You’ll thank yourself for thinking ahead when planting spring flowering bulbs.
We’ve become wired for instant gratification. All of us. 24-hour news, Google answers to any question (will dog hair sprinkled around my hostas keep rabbits from eating them? Not ours!) overnight shipping and Netflix. As things get faster, we get slower at recognizing when we need a little down time.
And sometimes the only cure for an always-on world is the slow therapy of being outside and letting something grow. Bulbs take their own time, there’s no rush delivery or skipping ahead. Innovation was built into bulbs and the best thing you can do is get them in the ground and let them do their job. It only takes 30-60 minutes to plant a dozen, but who’s counting? Put on your headphones (or not) and get lost in your own little world.
When spring rolls around, you may have forgotten you planted them. Snow and ice can do that to a person. But then the first hyacinth or crocus busts through a thin layer of ice and you are a hero. Because everyone knows you just signaled the start to spring, single-handedly.
Here’s how easy it is to make it happen:
1. Choose healthy bulbs. Avoid bulbs that are dry and withered, spongy or moldy. In general, the larger the bulb for its type, the more flowers.
2. Choose an appropriate location. Most flowering bulbs prefer full sun, but that can be almost anywhere in the spring before trees leaf out. So don’t overlook a spot that seems perfect just because it’s a bit shady in fall. Woodland bulbs (Anemone Nemorosa [Woodland Anemone], Arisaema [Jack-in-the-Pulpit], Erythronium [Dog’s Tooth Violets], Galanthus [Snowdrops], and Trillium) prefer a bit of cool shade.
A well-drained soil will prevent bulbs from rotting in cool weather.
3. Plant early enough to give your bulbs time to grow roots before it freezes. Ideally plant before mid-November to give your bulbs more time to begin growing healthy roots.
4. Pointed side up. The pointed end is the stem. You may even be able to see some shriveled roots on the flatter side. If you can’t really tell, don’t worry about it. The stem will find its way sooner or later.
5. Plant at depth of 3 times their diameter. Small bulbs can be planted to a depth of 3-4 inches. For a larger bulb like daffodils, plant about 6-8 inches deep.
6. Encourage strong root growth. Mix some bone meal or Elements into the soil at the bottom of the hole when you plant. This will encourage strong root growth. You can also mix in some water-soluble fertilizer, but it’s not necessary if you’ve already amended your soil.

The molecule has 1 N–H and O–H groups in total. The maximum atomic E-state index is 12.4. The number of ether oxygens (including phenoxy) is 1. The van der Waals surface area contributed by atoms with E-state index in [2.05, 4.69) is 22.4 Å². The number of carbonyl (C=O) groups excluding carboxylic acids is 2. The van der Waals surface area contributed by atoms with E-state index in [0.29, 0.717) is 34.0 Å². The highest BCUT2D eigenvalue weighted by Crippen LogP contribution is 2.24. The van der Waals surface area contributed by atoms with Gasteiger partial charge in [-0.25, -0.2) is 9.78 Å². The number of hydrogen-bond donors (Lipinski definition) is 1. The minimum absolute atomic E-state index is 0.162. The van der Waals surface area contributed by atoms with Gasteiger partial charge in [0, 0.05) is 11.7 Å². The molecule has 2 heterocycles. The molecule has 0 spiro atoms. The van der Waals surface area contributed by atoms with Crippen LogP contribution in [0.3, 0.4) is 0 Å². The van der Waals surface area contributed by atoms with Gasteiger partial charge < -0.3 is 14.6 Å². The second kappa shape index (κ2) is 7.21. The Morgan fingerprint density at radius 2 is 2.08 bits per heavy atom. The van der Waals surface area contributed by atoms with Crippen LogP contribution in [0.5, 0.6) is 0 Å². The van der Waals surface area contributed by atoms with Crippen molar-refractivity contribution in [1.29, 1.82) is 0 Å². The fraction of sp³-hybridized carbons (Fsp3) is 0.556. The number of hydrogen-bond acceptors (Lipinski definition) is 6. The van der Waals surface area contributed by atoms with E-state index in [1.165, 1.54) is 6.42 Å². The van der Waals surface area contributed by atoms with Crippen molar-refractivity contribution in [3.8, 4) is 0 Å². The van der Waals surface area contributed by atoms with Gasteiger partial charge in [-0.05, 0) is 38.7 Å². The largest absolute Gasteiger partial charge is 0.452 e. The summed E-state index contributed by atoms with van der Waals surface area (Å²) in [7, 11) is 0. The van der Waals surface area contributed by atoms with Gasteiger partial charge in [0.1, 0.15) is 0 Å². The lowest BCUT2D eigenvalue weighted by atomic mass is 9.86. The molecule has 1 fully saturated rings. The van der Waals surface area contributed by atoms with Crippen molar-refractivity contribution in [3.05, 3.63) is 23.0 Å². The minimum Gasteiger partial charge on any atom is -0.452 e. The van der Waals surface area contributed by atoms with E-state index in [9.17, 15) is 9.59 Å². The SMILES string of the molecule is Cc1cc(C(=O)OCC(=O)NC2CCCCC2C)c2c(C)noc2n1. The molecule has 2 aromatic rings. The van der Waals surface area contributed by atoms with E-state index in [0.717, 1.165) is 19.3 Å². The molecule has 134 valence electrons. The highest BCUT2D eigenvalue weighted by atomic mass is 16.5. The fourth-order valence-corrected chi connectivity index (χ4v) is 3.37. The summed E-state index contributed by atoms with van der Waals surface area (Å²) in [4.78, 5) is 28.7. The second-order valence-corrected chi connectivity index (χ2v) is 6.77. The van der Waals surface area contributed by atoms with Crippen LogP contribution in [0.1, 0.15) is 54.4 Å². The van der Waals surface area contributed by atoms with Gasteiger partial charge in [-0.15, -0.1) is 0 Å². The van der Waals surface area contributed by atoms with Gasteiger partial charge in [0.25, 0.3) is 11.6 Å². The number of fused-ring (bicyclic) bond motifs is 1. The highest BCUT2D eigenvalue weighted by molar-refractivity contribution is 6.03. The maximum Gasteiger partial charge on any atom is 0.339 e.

7. Keep them safe. If rodents tend to eat your bulbs, try sprinkling some red pepper in the planting hole. Or better yet, plant your bulbs in a hardware cloth ‘cage.’ The roots and stems grow through, but the rodents can’t get to the bulbs. Make it easy on yourself and make your cage large enough to plant at least a dozen bulbs. Or stick with daffodils, which most rodents and animals will avoid.
8. Top them off. Replace the soil on top of the bulbs, then water generously to help them settle and to close any air pockets. You only need to water your bulbs through fall and winter if you’re having a particularly dry season.
» For a natural effect: Bulbs look best in clumps or drifts. Either dig a large area and plant several bulbs at once or simply toss the bulbs into the air and dig holes to plant where they fall. You’ll be surprised how well this actually works at achieving a natural look.
» Mark your plantings: To make sure you don’t disturb bulbs by trying to plant something else in the same spot, mark where and what you have planted.
» Spring care: When your bulbs have finished flowering, let the foliage dieback naturally. Resist the temptation to cut it back while still green, but floppy. The bulb needs this time to photosynthesize and make food reserves to produce next year’s flowers. When dried and spent, cut stalks to ground level.
» To Divide Bulbs: Many bulbs will spread and increase, making the original planting overcrowded. If your bulbs aren’t flowering as much as they used to, this is probably the case. If you wish to move or divide your flowering bulbs, the safest time is then they enter their dormant period. This is usually just after the foliage completely dies back. Dormancy is brief; even though nothing is happening above ground, so don’t put this task off.